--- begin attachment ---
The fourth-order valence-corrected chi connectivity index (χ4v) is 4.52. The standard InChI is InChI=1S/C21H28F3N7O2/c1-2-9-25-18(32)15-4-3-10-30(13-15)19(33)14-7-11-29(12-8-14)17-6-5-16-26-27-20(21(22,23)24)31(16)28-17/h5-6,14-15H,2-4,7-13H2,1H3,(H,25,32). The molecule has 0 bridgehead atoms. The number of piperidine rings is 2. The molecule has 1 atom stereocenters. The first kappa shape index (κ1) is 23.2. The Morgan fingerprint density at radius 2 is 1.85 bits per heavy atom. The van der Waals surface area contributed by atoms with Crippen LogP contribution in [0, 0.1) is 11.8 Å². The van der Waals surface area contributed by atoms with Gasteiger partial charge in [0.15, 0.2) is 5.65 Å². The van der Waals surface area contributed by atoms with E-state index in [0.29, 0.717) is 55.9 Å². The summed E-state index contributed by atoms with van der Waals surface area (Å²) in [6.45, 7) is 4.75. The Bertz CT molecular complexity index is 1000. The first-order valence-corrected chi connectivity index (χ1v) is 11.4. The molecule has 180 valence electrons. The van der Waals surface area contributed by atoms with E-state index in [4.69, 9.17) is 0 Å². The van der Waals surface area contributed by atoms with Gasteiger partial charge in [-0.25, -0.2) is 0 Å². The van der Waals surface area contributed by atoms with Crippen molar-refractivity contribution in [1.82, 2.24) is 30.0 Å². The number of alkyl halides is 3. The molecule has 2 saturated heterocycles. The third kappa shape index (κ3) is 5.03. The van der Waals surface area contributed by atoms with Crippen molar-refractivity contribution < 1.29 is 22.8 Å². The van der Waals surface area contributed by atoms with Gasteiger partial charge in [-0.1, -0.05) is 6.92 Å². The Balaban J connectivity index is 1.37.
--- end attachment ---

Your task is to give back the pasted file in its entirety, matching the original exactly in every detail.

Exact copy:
The fourth-order valence-corrected chi connectivity index (χ4v) is 4.52. The standard InChI is InChI=1S/C21H28F3N7O2/c1-2-9-25-18(32)15-4-3-10-30(13-15)19(33)14-7-11-29(12-8-14)17-6-5-16-26-27-20(21(22,23)24)31(16)28-17/h5-6,14-15H,2-4,7-13H2,1H3,(H,25,32). The molecule has 0 bridgehead atoms. The number of piperidine rings is 2. The molecule has 1 atom stereocenters. The first kappa shape index (κ1) is 23.2. The Morgan fingerprint density at radius 2 is 1.85 bits per heavy atom. The van der Waals surface area contributed by atoms with Crippen LogP contribution in [0, 0.1) is 11.8 Å². The van der Waals surface area contributed by atoms with Gasteiger partial charge in [0.15, 0.2) is 5.65 Å². The van der Waals surface area contributed by atoms with E-state index in [0.29, 0.717) is 55.9 Å². The summed E-state index contributed by atoms with van der Waals surface area (Å²) in [6.45, 7) is 4.75. The Bertz CT molecular complexity index is 1000. The first-order valence-corrected chi connectivity index (χ1v) is 11.4. The molecule has 180 valence electrons. The van der Waals surface area contributed by atoms with E-state index in [4.69, 9.17) is 0 Å². The van der Waals surface area contributed by atoms with Gasteiger partial charge in [-0.25, -0.2) is 0 Å². The van der Waals surface area contributed by atoms with Crippen molar-refractivity contribution in [1.82, 2.24) is 30.0 Å². The number of alkyl halides is 3. The molecule has 2 saturated heterocycles. The third kappa shape index (κ3) is 5.03. The van der Waals surface area contributed by atoms with Crippen molar-refractivity contribution < 1.29 is 22.8 Å². The van der Waals surface area contributed by atoms with Gasteiger partial charge in [-0.1, -0.05) is 6.92 Å². The Balaban J connectivity index is 1.37.